The jury in this case found that Ferguson was fifteen percent and Home seventy percent at fault in connection with the losses suffered by Home. These findings are supported by the record. Evidence presented at trial supported Ferguson's argument that he was hired to draft closing documents and to file the appropriate papers after the closings, and that either JMS, as closing agent, or Home, through its employees, had the responsibility of obtaining the certificates of occupancy and ensuring that the projects were completed at the time of the closings. Ferguson, for his part, failed to check to determine if the certificates of occupancy were obtained. Ferguson, however, could reasonably rely on either his client or the closing agent to perform the functions they were to perform. See Hansen, 538 P.2d at 1245 (attorney need not investigate if responsibility assumed by client). Ferguson only had an obligation to provide those services for which he was hired. See Somma v. Gracey, 544 A.2d at 672. Because the record supports Ferguson's contention that he was not hired to act as the closing agent, the jury, properly instructed, could determine, as it did, that Ferguson was not solely responsible for the loss.


The FDIC argues that a client's contributory negligence should not be allowed as a defense by an attorney, unless such negligence prevents the attorney from performing his work. The FDIC presents no authority that this higher standard of care applies in suits between a client and his attorney, involving typical attorney-client relationships. Under the circumstances of this case, the higher standard does not apply. Ferguson had no responsibility to do what Home indicated it would do.


The FDIC argues that public policy considerations require that Ferguson be held responsible for his negligence notwithstanding the negligence of others. The FDIC argues that Ferguson, as a director of Home, was required to exercise diligence and supervision in maintaining supervision and control of Home and as such should not escape liability.

The issue of director liability was neither raised nor instructed on below and the district court and jury never addressed the issue. In most cases, this would preclude appellate review. See Petrini v. Howard, 918 F.2d 1482, 1483 n. 4 (10th Cir. 1990) (federal courts will not review a judgment on the basis of an issue not presented below). Courts may consider an issue first raised on appeal, however, if it is a purely legal issue central to the case, such that there need be no further development of the facts, and it is important to the public interest. Dean Witter Reynolds, Inc. v. Fernandez, 741 F.2d 355, 360-61 (11th Cir. 1984); Franki Found. Co. v. Alger-Rau & Assocs., Inc., 513 F.2d 581, 586 (3d Cir. 1975); Brennan v. Gilles & Cotting, Inc., 504 F.2d 1255, 1266 (4th Cir. 1974); Green v. Brown, 398 F.2d 1006, 1009 (2d Cir. 1968).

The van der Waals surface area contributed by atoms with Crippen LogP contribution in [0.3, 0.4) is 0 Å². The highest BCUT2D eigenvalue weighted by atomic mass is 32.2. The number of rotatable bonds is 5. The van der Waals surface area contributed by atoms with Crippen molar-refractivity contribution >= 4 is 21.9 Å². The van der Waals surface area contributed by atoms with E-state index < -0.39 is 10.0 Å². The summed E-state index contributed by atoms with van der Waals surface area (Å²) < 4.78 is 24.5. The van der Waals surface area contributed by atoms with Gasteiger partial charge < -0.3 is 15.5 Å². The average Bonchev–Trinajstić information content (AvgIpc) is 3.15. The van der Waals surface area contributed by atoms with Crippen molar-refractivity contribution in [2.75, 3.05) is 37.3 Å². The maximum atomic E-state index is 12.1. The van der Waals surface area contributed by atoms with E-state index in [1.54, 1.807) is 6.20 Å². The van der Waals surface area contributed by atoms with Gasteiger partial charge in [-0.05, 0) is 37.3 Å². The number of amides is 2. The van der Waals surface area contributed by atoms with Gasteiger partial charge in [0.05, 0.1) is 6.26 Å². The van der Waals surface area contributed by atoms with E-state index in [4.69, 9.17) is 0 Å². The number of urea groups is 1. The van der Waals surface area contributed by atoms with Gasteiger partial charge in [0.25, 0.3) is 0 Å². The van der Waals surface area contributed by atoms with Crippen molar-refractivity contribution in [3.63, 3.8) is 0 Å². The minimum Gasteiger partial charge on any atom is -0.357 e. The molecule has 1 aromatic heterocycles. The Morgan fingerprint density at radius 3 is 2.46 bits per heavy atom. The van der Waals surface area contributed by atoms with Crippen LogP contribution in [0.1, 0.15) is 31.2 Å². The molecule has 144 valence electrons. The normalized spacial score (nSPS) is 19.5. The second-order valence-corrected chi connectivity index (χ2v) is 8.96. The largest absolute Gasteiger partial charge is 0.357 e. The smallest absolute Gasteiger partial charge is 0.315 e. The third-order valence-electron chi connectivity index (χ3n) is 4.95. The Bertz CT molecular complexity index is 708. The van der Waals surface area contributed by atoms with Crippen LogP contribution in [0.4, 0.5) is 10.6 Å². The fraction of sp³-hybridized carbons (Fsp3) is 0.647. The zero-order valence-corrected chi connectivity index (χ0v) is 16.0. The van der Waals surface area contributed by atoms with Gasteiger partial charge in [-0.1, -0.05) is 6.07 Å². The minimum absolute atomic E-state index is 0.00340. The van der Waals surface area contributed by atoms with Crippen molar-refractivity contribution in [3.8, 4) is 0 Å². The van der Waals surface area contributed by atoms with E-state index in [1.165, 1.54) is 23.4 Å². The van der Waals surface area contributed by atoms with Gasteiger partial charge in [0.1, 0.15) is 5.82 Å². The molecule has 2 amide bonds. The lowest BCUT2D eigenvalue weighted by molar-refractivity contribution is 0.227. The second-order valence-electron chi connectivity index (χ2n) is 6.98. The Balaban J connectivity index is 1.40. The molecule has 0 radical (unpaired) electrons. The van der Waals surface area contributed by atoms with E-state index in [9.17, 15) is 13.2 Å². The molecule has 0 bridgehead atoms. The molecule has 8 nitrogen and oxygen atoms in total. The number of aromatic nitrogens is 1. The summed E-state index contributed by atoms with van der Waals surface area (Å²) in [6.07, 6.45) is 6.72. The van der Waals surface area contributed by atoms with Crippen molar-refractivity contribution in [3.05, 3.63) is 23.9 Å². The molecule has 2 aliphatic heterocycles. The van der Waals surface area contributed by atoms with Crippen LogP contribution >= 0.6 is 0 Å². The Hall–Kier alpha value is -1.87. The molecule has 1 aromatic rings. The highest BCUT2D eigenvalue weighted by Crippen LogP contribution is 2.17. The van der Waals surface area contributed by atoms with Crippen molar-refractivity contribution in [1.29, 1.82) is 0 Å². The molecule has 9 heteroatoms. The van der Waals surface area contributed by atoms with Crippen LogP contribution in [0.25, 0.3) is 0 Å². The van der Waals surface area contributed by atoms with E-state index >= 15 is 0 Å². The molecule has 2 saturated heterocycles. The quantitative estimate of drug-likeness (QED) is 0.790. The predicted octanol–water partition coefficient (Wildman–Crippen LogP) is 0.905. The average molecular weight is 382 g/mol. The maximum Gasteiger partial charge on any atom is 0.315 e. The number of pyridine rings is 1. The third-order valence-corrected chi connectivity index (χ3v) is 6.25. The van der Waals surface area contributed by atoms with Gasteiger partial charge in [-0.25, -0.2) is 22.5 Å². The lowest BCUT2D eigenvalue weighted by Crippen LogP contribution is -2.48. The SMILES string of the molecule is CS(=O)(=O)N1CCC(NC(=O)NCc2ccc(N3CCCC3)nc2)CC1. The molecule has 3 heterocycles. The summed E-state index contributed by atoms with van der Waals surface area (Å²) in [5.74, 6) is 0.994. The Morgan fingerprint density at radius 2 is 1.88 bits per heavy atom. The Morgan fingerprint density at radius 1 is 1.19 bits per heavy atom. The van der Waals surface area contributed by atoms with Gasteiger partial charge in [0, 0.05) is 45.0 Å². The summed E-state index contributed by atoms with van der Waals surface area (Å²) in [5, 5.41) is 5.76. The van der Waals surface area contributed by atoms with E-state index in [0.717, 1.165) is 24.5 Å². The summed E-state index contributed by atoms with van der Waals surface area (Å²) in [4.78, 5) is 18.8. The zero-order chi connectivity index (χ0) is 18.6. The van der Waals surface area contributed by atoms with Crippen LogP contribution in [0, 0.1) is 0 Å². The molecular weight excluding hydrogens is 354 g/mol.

We decline to consider this newly raised issue. See FDIC v. 232, Inc., 920 F.2d 815, 817 (11th Cir. 1991) ("Whether to consider an argument first made on appeal ... is left primarily to the discretion of the appellate courts."). In part, the issue is a question of fact. See Grubb v. FDIC, 833 F.2d 222, 224 (10th Cir. 1987) (court of appeals will not consider fact questions not first presented to fact finder). Furthermore, Home originally instituted this action when it was solvent, when the case was simply one between an attorney and his client. The FDIC's stepping in after nearly three years of litigation, asserting the taxpayers' loss as guarantor of insured deposits, does not transfer the case into the realm of the public interest.

The judgment of the United States District Court for the Western District of Oklahoma is AFFIRMED. JMS's motion to be dismissed as a party is GRANTED.3 


After examining the briefs and appellate record, this panel has determined unanimously that oral argument would not materially assist the determination of this appeal. See Fed. R. App. P. 34(a); 10th Cir.R. 34.1.9. The case is therefore ordered submitted without oral argument


The Federal Home Loan Bank Board appointed the Federal Savings and Loan Insurance Corporation as receiver for Home, causing it, in its corporate capacity, to succeed to Home's claim against Ferguson. After enactment of the Financial Institutions Reform, Recovery and Enforcement Act, the FDIC succeeded to Home's claim


In its brief, the FDIC states it is not "appealing the District Court's decision with respect to JMS." Appellant's Brief at 3 n. 2